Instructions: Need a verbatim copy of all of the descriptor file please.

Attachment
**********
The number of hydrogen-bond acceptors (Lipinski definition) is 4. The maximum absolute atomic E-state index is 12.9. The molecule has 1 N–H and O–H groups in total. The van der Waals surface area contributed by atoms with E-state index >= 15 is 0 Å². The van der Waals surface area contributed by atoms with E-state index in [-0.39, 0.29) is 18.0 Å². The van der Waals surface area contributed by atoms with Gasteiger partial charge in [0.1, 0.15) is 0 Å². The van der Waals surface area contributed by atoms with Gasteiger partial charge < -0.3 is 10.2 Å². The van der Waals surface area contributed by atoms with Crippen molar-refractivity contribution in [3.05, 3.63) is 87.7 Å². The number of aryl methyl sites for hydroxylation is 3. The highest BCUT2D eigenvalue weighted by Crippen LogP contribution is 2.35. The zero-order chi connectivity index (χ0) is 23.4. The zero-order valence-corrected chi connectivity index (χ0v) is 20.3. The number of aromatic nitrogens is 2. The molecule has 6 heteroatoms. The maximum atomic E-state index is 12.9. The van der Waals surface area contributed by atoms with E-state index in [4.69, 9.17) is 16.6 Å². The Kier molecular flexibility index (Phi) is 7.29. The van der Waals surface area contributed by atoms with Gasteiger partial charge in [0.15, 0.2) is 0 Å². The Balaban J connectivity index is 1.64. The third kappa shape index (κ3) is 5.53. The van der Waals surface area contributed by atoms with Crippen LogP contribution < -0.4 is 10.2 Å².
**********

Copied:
The number of hydrogen-bond acceptors (Lipinski definition) is 4. The maximum absolute atomic E-state index is 12.9. The molecule has 1 N–H and O–H groups in total. The van der Waals surface area contributed by atoms with E-state index >= 15 is 0 Å². The van der Waals surface area contributed by atoms with E-state index in [-0.39, 0.29) is 18.0 Å². The van der Waals surface area contributed by atoms with Gasteiger partial charge in [0.1, 0.15) is 0 Å². The van der Waals surface area contributed by atoms with Gasteiger partial charge < -0.3 is 10.2 Å². The van der Waals surface area contributed by atoms with Crippen molar-refractivity contribution in [3.05, 3.63) is 87.7 Å². The number of aryl methyl sites for hydroxylation is 3. The highest BCUT2D eigenvalue weighted by Crippen LogP contribution is 2.35. The zero-order chi connectivity index (χ0) is 23.4. The zero-order valence-corrected chi connectivity index (χ0v) is 20.3. The number of aromatic nitrogens is 2. The molecule has 6 heteroatoms. The maximum atomic E-state index is 12.9. The van der Waals surface area contributed by atoms with E-state index in [4.69, 9.17) is 16.6 Å². The Kier molecular flexibility index (Phi) is 7.29. The van der Waals surface area contributed by atoms with Gasteiger partial charge in [0.15, 0.2) is 0 Å². The Balaban J connectivity index is 1.64. The third kappa shape index (κ3) is 5.53. The van der Waals surface area contributed by atoms with Crippen LogP contribution < -0.4 is 10.2 Å².